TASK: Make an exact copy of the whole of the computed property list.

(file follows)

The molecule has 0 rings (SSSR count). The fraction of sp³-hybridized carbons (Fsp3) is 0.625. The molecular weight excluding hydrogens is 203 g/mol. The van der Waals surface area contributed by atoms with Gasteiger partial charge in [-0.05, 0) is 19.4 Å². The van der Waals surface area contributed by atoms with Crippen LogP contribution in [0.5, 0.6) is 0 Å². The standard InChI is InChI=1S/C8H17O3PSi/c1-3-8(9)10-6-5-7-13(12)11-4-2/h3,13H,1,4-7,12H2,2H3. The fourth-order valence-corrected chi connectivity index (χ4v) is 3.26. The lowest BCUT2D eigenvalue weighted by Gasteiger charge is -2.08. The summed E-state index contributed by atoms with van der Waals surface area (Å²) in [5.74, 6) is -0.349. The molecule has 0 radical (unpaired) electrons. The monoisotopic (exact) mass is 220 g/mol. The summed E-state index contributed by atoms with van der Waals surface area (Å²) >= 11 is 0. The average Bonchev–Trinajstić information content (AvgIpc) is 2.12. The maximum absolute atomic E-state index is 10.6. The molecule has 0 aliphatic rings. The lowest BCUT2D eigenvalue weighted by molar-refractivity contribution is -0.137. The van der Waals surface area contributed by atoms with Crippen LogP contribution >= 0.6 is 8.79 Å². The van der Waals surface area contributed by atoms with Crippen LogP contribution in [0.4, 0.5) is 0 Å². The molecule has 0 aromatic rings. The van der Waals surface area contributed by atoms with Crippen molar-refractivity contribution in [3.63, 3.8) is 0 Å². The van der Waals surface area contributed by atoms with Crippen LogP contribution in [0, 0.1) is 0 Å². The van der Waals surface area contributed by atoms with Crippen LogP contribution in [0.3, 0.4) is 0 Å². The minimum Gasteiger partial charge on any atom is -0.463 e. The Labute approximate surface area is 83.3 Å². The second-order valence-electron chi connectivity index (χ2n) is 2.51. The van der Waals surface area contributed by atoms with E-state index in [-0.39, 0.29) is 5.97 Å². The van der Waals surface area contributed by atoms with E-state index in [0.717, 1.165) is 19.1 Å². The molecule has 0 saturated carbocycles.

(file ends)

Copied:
The molecule has 0 rings (SSSR count). The fraction of sp³-hybridized carbons (Fsp3) is 0.625. The molecular weight excluding hydrogens is 203 g/mol. The van der Waals surface area contributed by atoms with Gasteiger partial charge in [-0.05, 0) is 19.4 Å². The van der Waals surface area contributed by atoms with Crippen LogP contribution in [0.5, 0.6) is 0 Å². The standard InChI is InChI=1S/C8H17O3PSi/c1-3-8(9)10-6-5-7-13(12)11-4-2/h3,13H,1,4-7,12H2,2H3. The fourth-order valence-corrected chi connectivity index (χ4v) is 3.26. The lowest BCUT2D eigenvalue weighted by Gasteiger charge is -2.08. The summed E-state index contributed by atoms with van der Waals surface area (Å²) in [5.74, 6) is -0.349. The molecule has 0 radical (unpaired) electrons. The monoisotopic (exact) mass is 220 g/mol. The summed E-state index contributed by atoms with van der Waals surface area (Å²) >= 11 is 0. The average Bonchev–Trinajstić information content (AvgIpc) is 2.12. The maximum absolute atomic E-state index is 10.6. The molecule has 0 aliphatic rings. The lowest BCUT2D eigenvalue weighted by molar-refractivity contribution is -0.137. The van der Waals surface area contributed by atoms with Crippen LogP contribution >= 0.6 is 8.79 Å². The van der Waals surface area contributed by atoms with Crippen LogP contribution in [0.4, 0.5) is 0 Å². The molecule has 0 aromatic rings. The van der Waals surface area contributed by atoms with Crippen molar-refractivity contribution in [3.63, 3.8) is 0 Å². The van der Waals surface area contributed by atoms with Crippen LogP contribution in [0, 0.1) is 0 Å². The van der Waals surface area contributed by atoms with Crippen LogP contribution in [0.3, 0.4) is 0 Å². The minimum Gasteiger partial charge on any atom is -0.463 e. The Labute approximate surface area is 83.3 Å². The second-order valence-electron chi connectivity index (χ2n) is 2.51. The van der Waals surface area contributed by atoms with E-state index in [-0.39, 0.29) is 5.97 Å². The van der Waals surface area contributed by atoms with E-state index in [0.717, 1.165) is 19.1 Å². The molecule has 0 saturated carbocycles.